The Life and Sad Ending of Irene Ryan

Irene Ryan as Granny on The Beverly HillBillies

Irene Ryan (born Jessie Irene Noblitt; October 17, 1902 October 17, 1902 – April 26, 1973) was an American actress and comedienne who found success in vaudeville, radio, film, television, and Broadway. Ryan is most widely known for her portrayal of Daisy May “Granny” Moses, the mother-in-law of Buddy Ebsen’s character Jed Clampett on the long-running TV series The Beverly Hillbillies (1962–1971), for which she was nominated for Emmy Awards for Outstanding Lead Actress in a Comedy Seriesin 1963 and 1964.

Ryan was a lifelong heavy smoker. Max Baer Jr., who played Jethro on the The Beverly Hillbillies, stated in an interview that she “smoked like a chimney” on set and her castmates had genuine concerns about her health. On March 10, 1973, Ryan suffered an apparent stroke during a performance of Pippin. She flew home to California on her doctor’s orders and was hospitalized. She was diagnosed with an inoperable glioblastoma (malignant brain tumor), although reportedly she was never informed of the diagnosis. She died at St. John’s Hospital, Santa Monica, California on April 26, 1973, aged 70. The causes of death were given as glioblastoma and arteriosclerotic heart disease.

Ryan began her career at the age of 11, after winning $3 for singing “Pretty Baby” in an amateur contest at the Valencia Theater in San Francisco.

At 20, she married writer-comedian Tim Ryan. They performed in vaudeville as a double act, known in show business as a “Dumb Dora” routine and epitomized by George Burns and Gracie Allen. Known professionally as “Tim and Irene” (and billed formally as Tim Ryan and Irene Noblette), they starred in 11 short comedies for Educational Pictures between 1935 and 1937. The films were usually vehicles for their vaudevillian dialogue, with Irene as the flighty young woman who drives Tim to distraction. Tim’s frequent admonition “Will you stop?” became a catchphrase, and then became the title of one of their shorts.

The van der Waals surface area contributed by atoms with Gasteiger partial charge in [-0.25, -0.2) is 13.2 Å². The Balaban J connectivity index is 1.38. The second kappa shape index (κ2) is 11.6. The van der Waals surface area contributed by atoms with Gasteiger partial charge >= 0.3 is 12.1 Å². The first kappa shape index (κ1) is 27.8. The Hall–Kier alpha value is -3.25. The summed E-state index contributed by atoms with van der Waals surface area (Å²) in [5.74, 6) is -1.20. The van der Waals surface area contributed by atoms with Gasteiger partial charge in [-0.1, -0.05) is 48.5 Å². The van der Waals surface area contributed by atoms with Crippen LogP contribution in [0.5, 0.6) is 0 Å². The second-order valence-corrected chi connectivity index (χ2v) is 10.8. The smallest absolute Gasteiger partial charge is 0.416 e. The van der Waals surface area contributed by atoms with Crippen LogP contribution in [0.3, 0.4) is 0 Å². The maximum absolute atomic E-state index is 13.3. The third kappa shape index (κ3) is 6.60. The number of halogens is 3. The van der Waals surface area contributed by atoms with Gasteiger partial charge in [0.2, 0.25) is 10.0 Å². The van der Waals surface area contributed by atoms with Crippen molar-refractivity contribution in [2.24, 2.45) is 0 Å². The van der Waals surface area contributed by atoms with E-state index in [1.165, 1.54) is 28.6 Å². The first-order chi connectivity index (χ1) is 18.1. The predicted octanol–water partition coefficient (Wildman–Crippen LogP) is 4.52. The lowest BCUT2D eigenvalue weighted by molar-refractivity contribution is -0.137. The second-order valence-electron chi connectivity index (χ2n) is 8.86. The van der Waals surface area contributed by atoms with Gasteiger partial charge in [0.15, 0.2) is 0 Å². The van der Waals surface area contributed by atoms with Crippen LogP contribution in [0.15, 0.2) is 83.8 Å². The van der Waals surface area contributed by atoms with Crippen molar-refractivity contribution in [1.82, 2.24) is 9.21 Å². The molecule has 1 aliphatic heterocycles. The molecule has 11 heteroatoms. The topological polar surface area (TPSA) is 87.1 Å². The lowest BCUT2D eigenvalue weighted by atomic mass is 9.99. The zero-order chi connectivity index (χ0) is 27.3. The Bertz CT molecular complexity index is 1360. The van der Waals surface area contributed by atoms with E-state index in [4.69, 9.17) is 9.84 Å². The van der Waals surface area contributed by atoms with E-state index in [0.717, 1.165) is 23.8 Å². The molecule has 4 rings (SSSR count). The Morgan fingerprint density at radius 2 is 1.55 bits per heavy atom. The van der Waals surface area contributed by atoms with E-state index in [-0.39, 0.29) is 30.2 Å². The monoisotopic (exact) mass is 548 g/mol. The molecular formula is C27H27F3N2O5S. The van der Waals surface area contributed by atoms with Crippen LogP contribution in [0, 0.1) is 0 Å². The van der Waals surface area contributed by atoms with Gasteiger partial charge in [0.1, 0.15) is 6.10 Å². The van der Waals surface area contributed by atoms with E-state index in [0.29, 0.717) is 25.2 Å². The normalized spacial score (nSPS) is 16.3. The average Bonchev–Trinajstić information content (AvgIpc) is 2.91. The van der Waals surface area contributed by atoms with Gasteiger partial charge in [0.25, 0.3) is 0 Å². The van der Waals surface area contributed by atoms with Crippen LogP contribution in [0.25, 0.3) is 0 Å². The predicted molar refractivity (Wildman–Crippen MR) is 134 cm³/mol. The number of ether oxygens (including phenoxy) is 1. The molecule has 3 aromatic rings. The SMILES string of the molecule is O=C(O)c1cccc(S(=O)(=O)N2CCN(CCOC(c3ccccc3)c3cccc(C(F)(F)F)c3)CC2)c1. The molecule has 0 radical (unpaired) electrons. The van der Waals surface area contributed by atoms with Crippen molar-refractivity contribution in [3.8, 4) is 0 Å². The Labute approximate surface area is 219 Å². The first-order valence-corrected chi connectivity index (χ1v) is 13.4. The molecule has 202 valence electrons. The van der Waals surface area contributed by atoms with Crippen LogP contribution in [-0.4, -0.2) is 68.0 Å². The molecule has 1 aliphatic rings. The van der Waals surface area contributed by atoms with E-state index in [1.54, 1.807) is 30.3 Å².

Substituting for Jack Benny in 1936, they starred in The Jell-o Summer Show on NBC’s Red Network. Recordings (made on 78 rpm 12-inch lacquer disks) of the shows of September 20 and September 27 (the latter the last of the series) exist. Don Wilson was the announcer.

Tim and Irene Ryan had no children and divorced in 1942, although she kept his surname. She toured with Bob Hope and was on his radio program for two years. She played Edgar Kennedy’s wife in two of his RKO series of short films in 1943. That same year, she appeared in the country music film O, My Darling Clementine.

By 1943 Tim Ryan had become a prolific character actor in movies, and Monogram Pictures reunited Tim and Irene for four feature films, the last being the 1944 musical feature Hot Rhythm with Dona Drake.

Irene Ryan | Radio Star | Old Time www.oldtimeradiodownloads.com

In 1946 Irene married Harold E. Knox, who worked in film production. (They divorced in 1961; the couple had no children.) She continued to work in motion pictures of the late 1940s and early 1950s, generally playing fussy or nervous women. In 1946, she joined the cast of The Jack Carson Show on CBS radio. She played “a neighborhood storekeeper who operates a combination candy shop and lending library.” In January 1955, Ryan made her first television sitcom appearance in an episode of the CBS series The Danny Thomas Show. She appeared with Walter Brennan in the 1959 episode “Grandpa’s New Job” on the ABC sitcom The Real McCoys. In the 1960-1961 CBS sitcom Bringing Up Buddy, starring Frank Aletter, she was cast in three episodes as Cynthia Boyle; and she appeared as Rusty Wallace in “The Romance of Silver Pines”, a 1962 episode of My Three Sons, starring Fred MacMurray. In 1966, Ryan was a contestant/celebrity guest star on the game show Password.

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